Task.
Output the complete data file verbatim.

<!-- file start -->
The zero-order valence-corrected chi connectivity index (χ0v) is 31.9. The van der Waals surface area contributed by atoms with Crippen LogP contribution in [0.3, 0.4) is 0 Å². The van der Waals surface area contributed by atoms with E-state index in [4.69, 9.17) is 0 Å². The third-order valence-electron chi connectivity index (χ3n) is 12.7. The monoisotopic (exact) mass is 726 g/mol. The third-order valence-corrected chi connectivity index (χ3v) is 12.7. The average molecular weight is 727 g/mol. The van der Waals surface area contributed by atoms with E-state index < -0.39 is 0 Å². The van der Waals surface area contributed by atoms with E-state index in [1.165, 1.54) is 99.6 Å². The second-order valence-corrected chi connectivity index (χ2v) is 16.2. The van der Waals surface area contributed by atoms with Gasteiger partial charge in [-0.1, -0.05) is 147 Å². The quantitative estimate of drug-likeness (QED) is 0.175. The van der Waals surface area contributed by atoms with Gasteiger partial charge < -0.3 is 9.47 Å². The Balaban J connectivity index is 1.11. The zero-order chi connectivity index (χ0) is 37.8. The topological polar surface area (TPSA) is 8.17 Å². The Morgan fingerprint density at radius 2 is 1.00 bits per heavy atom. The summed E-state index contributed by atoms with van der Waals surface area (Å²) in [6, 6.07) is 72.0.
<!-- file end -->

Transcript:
The zero-order valence-corrected chi connectivity index (χ0v) is 31.9. The van der Waals surface area contributed by atoms with Crippen LogP contribution in [0.3, 0.4) is 0 Å². The van der Waals surface area contributed by atoms with E-state index in [4.69, 9.17) is 0 Å². The third-order valence-electron chi connectivity index (χ3n) is 12.7. The monoisotopic (exact) mass is 726 g/mol. The third-order valence-corrected chi connectivity index (χ3v) is 12.7. The average molecular weight is 727 g/mol. The van der Waals surface area contributed by atoms with E-state index < -0.39 is 0 Å². The van der Waals surface area contributed by atoms with E-state index in [1.165, 1.54) is 99.6 Å². The second-order valence-corrected chi connectivity index (χ2v) is 16.2. The van der Waals surface area contributed by atoms with Gasteiger partial charge in [-0.1, -0.05) is 147 Å². The quantitative estimate of drug-likeness (QED) is 0.175. The van der Waals surface area contributed by atoms with Gasteiger partial charge < -0.3 is 9.47 Å². The Balaban J connectivity index is 1.11. The zero-order chi connectivity index (χ0) is 37.8. The topological polar surface area (TPSA) is 8.17 Å². The Morgan fingerprint density at radius 2 is 1.00 bits per heavy atom. The summed E-state index contributed by atoms with van der Waals surface area (Å²) in [6, 6.07) is 72.0.